Preparing for Inventory Counts
Whether you’re performing an annual count or a cycle count, the inventory prep work is the same. Although, if you do cycle counts, you’ll discover the prep work is faster because your inventory is managed regularly. Here are the general steps:
1. Print off inventory count forms
Before you count, you’ll need to print off an inventory count form using the templates above, or use one from your computerized inventory system. Some advanced systems, like Lightspeed, even have barcode scanners to make the process even faster. Learn more about those features in this article. For annual or large cycle counts, you can organize the count by product lines, store location, or product categories; whatever works best for your shop, staff, and count helpers.
2. Tidy the inventory to be counted
For annual counts, this means combing through your store, stockroom, or warehouse; wherever your inventory lives. Make sure that all items are organized and located in the correct spots. Also make sure that overstock goods are accessible and countable. Some stores and ecommerce companies even pre-count large blocks of overstock items at this stage. Again, do whatever works for your operation.
3. Set a cutoff point
This is most important for annual counts when your operation really needs to shut down for a day or so to do the job right. Once you reach your cutoff point, all receiving, sales, and other activities affecting inventory stop. These don’t start again until the inventory count is complete and any spreadsheets or computerized systems are updated with correct count numbers.
Inventory Counting & Adjusting Procedures
Once it’s time to count, the process is pretty simple. If you’re a small shop, you, your staff, or a few friends should be able to knock it out in a day. Larger stores or warehouses might have a late night or even a two-day stretch. Here’s how to tackle it:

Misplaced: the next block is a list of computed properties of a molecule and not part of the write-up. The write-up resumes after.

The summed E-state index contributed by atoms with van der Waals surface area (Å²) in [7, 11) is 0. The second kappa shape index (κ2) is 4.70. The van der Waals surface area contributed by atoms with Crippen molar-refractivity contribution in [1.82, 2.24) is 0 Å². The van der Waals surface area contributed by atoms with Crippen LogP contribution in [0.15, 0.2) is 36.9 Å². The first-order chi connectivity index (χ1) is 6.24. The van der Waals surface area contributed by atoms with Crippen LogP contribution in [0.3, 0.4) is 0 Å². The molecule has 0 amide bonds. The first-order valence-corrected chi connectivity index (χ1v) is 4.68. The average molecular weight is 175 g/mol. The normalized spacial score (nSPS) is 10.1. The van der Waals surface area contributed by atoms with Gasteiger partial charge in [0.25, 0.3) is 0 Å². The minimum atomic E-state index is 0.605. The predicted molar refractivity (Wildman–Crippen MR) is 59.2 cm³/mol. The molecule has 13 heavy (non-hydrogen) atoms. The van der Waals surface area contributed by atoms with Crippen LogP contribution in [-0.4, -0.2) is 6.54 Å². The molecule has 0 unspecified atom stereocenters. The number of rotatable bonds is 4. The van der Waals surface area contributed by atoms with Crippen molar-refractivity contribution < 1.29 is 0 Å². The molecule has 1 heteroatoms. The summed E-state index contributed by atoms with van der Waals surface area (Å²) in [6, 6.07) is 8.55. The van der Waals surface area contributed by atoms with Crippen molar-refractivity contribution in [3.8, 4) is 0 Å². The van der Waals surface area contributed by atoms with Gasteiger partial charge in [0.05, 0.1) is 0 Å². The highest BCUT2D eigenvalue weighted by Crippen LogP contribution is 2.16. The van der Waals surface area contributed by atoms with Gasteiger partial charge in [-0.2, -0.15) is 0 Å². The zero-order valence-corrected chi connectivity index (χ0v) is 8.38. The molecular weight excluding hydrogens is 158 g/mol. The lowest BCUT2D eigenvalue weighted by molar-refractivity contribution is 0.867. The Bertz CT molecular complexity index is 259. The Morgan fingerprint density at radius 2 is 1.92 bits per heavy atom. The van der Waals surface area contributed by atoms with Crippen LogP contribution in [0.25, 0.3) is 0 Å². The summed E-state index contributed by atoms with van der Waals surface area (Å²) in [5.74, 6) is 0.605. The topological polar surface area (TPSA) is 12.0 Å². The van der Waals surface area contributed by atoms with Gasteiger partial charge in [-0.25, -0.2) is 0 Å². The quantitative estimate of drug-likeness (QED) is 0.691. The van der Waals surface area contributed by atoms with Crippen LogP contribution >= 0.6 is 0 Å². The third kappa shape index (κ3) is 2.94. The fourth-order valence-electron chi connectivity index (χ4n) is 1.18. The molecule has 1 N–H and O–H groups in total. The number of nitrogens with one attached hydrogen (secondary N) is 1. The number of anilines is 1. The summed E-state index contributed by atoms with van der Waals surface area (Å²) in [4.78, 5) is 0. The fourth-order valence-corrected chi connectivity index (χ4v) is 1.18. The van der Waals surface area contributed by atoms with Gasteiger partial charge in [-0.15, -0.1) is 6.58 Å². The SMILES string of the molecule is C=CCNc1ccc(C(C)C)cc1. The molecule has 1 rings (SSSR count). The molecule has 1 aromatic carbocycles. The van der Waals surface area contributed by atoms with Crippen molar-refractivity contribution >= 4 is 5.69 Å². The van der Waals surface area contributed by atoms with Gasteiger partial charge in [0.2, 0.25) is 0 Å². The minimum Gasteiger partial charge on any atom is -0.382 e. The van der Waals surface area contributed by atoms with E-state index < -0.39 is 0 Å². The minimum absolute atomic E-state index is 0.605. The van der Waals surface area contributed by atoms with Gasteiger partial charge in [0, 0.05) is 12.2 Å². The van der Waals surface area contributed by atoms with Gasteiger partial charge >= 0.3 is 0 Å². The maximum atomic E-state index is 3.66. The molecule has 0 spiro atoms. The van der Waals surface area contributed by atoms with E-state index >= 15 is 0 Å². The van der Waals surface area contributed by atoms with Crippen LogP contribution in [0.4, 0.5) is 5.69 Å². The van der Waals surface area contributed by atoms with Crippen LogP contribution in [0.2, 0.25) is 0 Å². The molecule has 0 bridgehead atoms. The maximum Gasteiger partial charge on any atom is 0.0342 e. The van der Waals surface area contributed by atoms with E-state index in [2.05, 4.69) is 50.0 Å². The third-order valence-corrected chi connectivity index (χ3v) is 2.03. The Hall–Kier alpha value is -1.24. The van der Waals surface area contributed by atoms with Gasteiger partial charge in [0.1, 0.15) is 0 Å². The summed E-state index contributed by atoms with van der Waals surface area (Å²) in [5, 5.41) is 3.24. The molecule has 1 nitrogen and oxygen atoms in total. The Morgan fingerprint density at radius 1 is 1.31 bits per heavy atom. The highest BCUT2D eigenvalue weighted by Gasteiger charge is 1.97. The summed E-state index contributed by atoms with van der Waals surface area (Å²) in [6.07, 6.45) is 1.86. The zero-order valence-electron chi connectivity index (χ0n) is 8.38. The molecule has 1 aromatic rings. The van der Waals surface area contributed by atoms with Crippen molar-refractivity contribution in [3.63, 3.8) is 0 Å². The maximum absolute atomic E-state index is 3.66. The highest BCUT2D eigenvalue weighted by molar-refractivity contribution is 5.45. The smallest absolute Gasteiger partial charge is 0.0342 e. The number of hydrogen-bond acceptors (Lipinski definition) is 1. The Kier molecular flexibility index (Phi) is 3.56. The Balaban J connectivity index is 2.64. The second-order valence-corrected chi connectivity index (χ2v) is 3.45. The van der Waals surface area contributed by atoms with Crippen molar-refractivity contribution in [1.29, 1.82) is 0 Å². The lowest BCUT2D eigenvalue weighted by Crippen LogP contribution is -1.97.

1. Assign counters specific areas or product lines, and start counting
I prefer to count inventory in teams of two. One person counts while the other writes and double-checks as needed. Counters certainly can operate alone, but teams are the preferred method used by most businesses, large and small.
2. Spot check for accuracy
It’s always a good idea to have those that didn’t count a certain line or category spot check for others. We usually spot-checked two to five percent of the counts just to be sure everyone was on top of things while counting.
3. Make adjustments and resolve any count issues
If you use a computerized inventory list, you’ll need to adjust your spreadsheet or system to match the new physical counts. If you track inventory manually, you’ll need to adjust the counts in your inventory records so you can prepare an inventory valuation for tax purposes. You’ll also need to resolve and account for any major discrepancies, like short stock or overages. Learn more about inventory reporting for tax purposes here.
3. How to computerize your inventory to fit your needs and budget